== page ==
C2BTE system:
I urged the UK office to get me the new HiRes programme strategy with the T mic from the onset and was very lucky to be one of the first UK patients to have it them both just after their release in the UK. The HiRes is not an "add-on" to the previous standard of C2 CIS/SAS/MPS. To quote Clarion, "HiRes is made up of pulses (like CIS, but presented at a much faster rate). Due to the fast update rate, HiRes is able to preserve the fine temporal structure of the sound waveform. The very fast rates also produce stochastic firing of the hearing nerve, which is the natural firing pattern of the auditory nerve." The edition just on release in the UK is not a fully developed version. The full edition, which is entering user trials here in the UK , will be called SoundWave and will have the extended low frequencies, sensitivity settings,multi variable T Mic/Ear Mic settings, more audiologist parameter settings et al ! I can't wait but am so reassured that my BTE will be upgraded again in the new future.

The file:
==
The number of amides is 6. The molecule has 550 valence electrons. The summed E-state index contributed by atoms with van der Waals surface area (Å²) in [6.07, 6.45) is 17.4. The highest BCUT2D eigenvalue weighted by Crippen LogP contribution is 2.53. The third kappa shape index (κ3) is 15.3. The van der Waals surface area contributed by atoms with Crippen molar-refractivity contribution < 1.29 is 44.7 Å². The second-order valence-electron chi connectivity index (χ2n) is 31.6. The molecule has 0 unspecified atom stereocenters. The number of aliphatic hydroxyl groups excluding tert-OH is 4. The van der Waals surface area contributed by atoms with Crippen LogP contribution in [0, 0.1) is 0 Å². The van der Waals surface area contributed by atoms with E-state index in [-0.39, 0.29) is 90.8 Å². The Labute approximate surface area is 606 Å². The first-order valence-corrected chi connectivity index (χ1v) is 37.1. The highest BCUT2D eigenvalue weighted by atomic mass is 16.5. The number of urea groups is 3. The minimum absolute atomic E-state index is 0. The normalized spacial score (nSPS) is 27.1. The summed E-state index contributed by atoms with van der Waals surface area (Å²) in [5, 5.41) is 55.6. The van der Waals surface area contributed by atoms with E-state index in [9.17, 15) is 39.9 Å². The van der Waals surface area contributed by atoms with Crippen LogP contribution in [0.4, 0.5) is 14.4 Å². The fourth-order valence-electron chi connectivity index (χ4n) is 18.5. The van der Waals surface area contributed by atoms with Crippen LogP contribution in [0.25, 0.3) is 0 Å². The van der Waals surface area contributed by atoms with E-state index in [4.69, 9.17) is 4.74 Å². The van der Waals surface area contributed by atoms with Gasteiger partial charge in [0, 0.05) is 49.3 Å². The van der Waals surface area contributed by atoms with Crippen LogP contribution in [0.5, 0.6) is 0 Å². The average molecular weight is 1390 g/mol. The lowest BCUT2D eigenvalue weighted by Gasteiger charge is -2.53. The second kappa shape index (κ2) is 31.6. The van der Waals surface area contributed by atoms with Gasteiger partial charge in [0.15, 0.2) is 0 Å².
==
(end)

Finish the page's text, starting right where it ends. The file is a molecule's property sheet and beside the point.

Here in the UK, medical care is free at the point of delivery by the taxpaid NHS. But the scale of CI activity is relatively low compared with the rest of the world. For a population of circa 60 million , there are 21 CI centers, which have performed perhaps 4000 operations to date. Policy on this expensive treatment (circa $30000 - $50000 - in total for assessment, operation, implant, audiology tuning , hearing therapy and after care) varies geographically. Each potential patient's funding has to be secured by their CI center on an individual basis. The criteria for potential funding is very strict and exacting.Some areas do not fund CI's at all, some only fund children's applications whereas the rest , whilst potentially funding all their applicants, have to ration their budget and there is a long queue. It took me 10 months from first being seen to my operation ; 18 months to 2 yrs is not uncommon. However, I have been fortunate to get the very best of attention, therapy, medical skills and audiology support. The NHS is often maligned but in specialist areas it excels.